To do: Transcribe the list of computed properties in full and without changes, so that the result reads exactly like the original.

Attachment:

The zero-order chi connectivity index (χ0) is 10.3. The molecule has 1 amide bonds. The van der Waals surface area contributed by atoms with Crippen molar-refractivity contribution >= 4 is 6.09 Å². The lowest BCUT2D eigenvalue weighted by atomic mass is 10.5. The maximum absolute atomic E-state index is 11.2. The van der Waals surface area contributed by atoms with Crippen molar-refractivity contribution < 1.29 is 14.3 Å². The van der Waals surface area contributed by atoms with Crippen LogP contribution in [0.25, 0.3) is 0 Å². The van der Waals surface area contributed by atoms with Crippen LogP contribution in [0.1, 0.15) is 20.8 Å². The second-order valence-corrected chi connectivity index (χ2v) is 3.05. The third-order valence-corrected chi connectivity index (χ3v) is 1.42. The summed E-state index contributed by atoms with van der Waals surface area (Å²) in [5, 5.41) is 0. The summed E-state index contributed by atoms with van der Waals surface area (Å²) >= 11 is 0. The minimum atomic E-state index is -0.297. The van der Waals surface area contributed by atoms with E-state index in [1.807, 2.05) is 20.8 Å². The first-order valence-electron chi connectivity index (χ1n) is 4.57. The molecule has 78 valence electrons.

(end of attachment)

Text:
The zero-order chi connectivity index (χ0) is 10.3. The molecule has 1 amide bonds. The van der Waals surface area contributed by atoms with Crippen molar-refractivity contribution >= 4 is 6.09 Å². The lowest BCUT2D eigenvalue weighted by atomic mass is 10.5. The maximum absolute atomic E-state index is 11.2. The van der Waals surface area contributed by atoms with Crippen molar-refractivity contribution < 1.29 is 14.3 Å². The van der Waals surface area contributed by atoms with Crippen LogP contribution in [0.25, 0.3) is 0 Å². The van der Waals surface area contributed by atoms with Crippen LogP contribution in [0.1, 0.15) is 20.8 Å². The second-order valence-corrected chi connectivity index (χ2v) is 3.05. The third-order valence-corrected chi connectivity index (χ3v) is 1.42. The summed E-state index contributed by atoms with van der Waals surface area (Å²) in [5, 5.41) is 0. The summed E-state index contributed by atoms with van der Waals surface area (Å²) >= 11 is 0. The minimum atomic E-state index is -0.297. The van der Waals surface area contributed by atoms with E-state index in [1.807, 2.05) is 20.8 Å². The first-order valence-electron chi connectivity index (χ1n) is 4.57. The molecule has 78 valence electrons.